And we can see this in the other readings as well.

In today’s gospel, Jesus talks all about how to pick a place at a banquet, and we’ve all done this, right? You walk into a room. There are no place cards on the tables, so you circulate the room, and find where you’ll have table companions with whom you have something to talk about.

Or you look for the place closest to the high table, without being noticed, unless you really want to be noticed taking such a prominent seat at the function.

But Jesus talks about the honour that is accorded, that is given to those who intentionally take the lesser seats, the seats closest to the kitchen doors, or to the bathrooms.

He talks about the upset that’s going to happen if you’re the one in the seat of honour, yet it’s been reserved for another and how is that going to feel to our sense of pride, to our sense of importance in the community, in the gathering, huh?

But Jesus being Jesus doesn’t stop there. Rather he goes on to talk about the blessings not to our lives, but to the lives of those whom we invite when we invite those who don’t even make the social radar, and the blessing of those who have no hope of being able to repay such an honour and invitation: something we see often with our homeless community.

Jesus takes pride out of the equation by reminding us that for all that we are doing well in our lives, there is always the pitfall of pride before each one of us, and we have to decide if we’re going to step into it, and get mired in that mud? Or will we step around it, and keep God as our guide?

And pride is such an easy one for us to fall into.

And the story of Pinocchio falls into this category, as Pinocchio strives to become more than a puppet, a real child. WE can remember the temptations he receives from those who seek to exploit a puppet that is alive, that doesn’t need strings or a puppet master to operate.

We can remember the temptations he and the other boys face when they go to the amusement park without price, and where everything is free.

But the ultimate price of such pride filled and selfish actions was that they became donkeys and were forced to haul the coach to bring others to this plac,e this trap.

It was only when Pinocchio performs an act of selfless love that his wish was granted, that his life was restored, that he became that real boy, the son of Geppetto.

Sirach reminds us: “12 The beginning of human pride is to forsake the Lord;
the heart has withdrawn from its Maker.
13 For the beginning of pride is sin,
and the one who clings to it pours out abominations.
Therefore the Lord brings upon them unheard-of calamities,
and destroys them completely.”

And this is important for us to remember: that we are spiritual people, in need of that connection with the divine. And when we allow our pride to sever that connection, we strive to make ourselves the divine and so compound that problem of sin.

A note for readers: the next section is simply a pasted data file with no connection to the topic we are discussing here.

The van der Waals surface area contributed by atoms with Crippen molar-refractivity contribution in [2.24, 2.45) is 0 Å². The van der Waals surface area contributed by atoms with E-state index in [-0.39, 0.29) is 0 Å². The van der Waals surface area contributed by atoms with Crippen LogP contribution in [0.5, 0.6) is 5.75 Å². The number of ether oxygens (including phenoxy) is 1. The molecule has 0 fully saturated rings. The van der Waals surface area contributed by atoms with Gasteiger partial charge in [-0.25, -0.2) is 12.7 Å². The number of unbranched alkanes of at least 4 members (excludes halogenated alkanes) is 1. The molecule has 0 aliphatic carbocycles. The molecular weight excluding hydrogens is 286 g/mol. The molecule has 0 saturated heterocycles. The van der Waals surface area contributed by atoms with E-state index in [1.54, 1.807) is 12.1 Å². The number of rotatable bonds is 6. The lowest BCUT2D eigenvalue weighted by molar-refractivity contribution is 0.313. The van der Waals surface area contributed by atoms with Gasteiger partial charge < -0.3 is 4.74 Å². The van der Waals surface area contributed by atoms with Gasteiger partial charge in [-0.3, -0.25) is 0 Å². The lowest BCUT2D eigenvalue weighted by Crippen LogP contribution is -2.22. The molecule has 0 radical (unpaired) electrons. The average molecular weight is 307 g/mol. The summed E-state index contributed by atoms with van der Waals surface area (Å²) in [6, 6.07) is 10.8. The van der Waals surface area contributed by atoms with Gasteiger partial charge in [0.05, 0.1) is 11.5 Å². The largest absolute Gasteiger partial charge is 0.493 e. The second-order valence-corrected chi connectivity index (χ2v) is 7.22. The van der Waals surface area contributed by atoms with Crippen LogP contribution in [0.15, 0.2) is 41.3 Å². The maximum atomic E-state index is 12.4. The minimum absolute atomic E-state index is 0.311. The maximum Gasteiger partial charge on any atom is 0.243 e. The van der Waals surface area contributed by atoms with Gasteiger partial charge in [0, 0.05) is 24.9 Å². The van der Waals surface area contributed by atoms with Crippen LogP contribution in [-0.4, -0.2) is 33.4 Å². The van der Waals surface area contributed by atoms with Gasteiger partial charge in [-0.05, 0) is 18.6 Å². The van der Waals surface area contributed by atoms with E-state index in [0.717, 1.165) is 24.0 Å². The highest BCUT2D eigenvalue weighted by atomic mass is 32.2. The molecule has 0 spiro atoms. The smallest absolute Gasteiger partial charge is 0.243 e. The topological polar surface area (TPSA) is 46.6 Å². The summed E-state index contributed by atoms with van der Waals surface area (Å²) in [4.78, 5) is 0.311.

Letting go and letting God is the only solution available to each one of us, a solution we find as we gather weekly to worship God, together, and strengthen each other along the way. As the psalm tells us, when we trust in God, when we let go of pride, when we keep that all-important connection with the divine, “their heart is right; they put their trust in the Lord.” (Ps 112:7b)

And this is not as easy as it appears. We are constantly bombarded by influences that seek to pull us away from God, from our contact with the Holy Spirit, with Christ, with God. It happens through our emotions, through the busy patterns of our lives, through those with whom we interact who may not have the same priorities as we do, in our lives.

But at the same time, God always welcomes us back. God gives us the rite, the sacrament of Confession so that we can lay down the errors and the sins of our day, our week, our lifetime, and receive God’s absolution.

I might be the one proclaiming the words of absolution, but it’s only by our faith and God’s action that we are truly absolved of the errors of our lives.

But that doesn’t mean they’ll stay away.

Instead, it means that the influences of our lives that tells us that we can be filled with pride and succeed at whatever we turn our hand to, and there are no consequences to pay, will take another run at us from an unexpected direction.

At each step, Pinocchio’s conscience, Jiminy Cricket seeks to bring the boy into the paths of right behaviour, of patterns of behaviour that benefit not only Pinocchio and Geppetto, but the rest of the community, as well, and yet the pitfalls remain, in his life, in our own lives, as well.

But at the same time, we are able to remember the words of the author of the Letter to the Hebrews who reminds us: “16 And do not forget to do good and to share with others, for with such sacrifices God is pleased.” (Heb 13:16)


About pastorrebeccagraham

A Lutheran minister serving an Anglican parish in Northern Ontario.